Politics requires the same versatility: Nimble, creative, and opportunistic campaigns win the day. No matter how well-thought-out your plan may be, political considerations will require you to shift gears quickly. And you can bet that the other side is working just as hard as you are to think fast, react forcefully, and seize opportunities.

5. Plan for extra innings.

Baseball champs have the physical conditioning and mental toughness to overcome a long season of injuries. Postseason endurance goes to the healthy and their managers who plan substitutions with the long game in mind.

Political overtime requires upfront election protection. Covering hot spots, overcoming obstacles for military and overseas voters and getting all ballots counted may extend the election into extra innings -- so plan ahead to protect the vote. A season in baseball or six months in politics is a lifetime, so plan accordingly.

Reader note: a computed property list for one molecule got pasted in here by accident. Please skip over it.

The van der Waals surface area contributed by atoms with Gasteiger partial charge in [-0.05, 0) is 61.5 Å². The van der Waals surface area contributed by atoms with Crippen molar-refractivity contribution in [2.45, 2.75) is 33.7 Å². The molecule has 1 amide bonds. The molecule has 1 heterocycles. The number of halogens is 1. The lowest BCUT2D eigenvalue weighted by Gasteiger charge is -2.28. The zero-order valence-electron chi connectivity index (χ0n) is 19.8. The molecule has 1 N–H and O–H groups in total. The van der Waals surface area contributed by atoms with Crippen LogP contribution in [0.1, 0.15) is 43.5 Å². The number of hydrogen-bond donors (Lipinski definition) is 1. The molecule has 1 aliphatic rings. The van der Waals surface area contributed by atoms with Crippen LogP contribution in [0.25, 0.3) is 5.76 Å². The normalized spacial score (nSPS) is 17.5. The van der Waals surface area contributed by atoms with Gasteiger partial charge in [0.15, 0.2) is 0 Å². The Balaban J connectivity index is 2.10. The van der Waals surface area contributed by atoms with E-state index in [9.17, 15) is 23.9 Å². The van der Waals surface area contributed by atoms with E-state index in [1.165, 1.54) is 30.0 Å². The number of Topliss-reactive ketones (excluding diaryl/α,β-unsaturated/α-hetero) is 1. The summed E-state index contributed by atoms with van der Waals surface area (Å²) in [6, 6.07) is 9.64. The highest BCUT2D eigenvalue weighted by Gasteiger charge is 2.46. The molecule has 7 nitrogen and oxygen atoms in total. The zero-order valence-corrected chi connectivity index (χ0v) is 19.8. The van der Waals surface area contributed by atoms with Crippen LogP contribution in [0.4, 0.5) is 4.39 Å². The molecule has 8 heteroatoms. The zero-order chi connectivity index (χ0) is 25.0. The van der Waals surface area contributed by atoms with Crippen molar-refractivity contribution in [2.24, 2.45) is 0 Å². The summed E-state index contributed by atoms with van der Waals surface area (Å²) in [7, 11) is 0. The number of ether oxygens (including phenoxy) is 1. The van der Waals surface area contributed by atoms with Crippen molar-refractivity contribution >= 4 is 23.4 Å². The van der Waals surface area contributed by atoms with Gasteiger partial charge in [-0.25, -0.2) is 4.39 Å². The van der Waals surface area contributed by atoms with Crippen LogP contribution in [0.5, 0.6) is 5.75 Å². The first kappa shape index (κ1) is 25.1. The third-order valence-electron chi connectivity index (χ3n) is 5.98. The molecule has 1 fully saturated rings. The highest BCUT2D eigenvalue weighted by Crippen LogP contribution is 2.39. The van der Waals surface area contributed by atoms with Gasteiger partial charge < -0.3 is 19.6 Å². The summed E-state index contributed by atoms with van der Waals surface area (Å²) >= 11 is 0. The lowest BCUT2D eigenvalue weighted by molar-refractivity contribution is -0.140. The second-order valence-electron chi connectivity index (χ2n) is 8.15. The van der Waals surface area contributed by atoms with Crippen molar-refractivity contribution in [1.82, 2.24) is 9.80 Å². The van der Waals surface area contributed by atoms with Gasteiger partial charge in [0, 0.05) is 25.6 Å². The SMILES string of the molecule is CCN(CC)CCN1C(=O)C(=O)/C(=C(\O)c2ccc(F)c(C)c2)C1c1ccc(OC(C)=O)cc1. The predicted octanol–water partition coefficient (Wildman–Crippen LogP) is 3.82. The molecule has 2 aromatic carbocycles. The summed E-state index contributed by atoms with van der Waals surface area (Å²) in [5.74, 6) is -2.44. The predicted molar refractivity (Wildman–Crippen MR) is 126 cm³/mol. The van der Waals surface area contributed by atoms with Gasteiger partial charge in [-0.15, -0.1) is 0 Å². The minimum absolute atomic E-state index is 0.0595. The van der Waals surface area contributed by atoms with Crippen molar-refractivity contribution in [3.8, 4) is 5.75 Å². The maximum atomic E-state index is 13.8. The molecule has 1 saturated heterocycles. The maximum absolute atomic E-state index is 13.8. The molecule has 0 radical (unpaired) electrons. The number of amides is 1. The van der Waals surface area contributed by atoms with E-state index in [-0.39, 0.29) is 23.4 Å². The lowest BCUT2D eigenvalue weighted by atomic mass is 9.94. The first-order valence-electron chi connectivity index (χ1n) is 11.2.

6. America's pastime and democracy belong to all Americans.

One thing I've learned serving with the San Francisco Giants Community Fund to help kids play baseball is that the player base and the fan base are far more diverse than the people who can afford $40 tickets and $10 beer. Just as a new generation of African-American, Latino and Asian Pacific Islander baseball heroes are electrifying the game and changing the fan base, the new generation of African-American, Latino and AAPI political all-stars are changing the voter base and candidate base of our democracy.

On opening day, rejoice that the fundamentals that America's pastime and American democracy share -- character, support, versatility, endurance and diversity -- strengthen and enrich us all. In that spirit, play ball!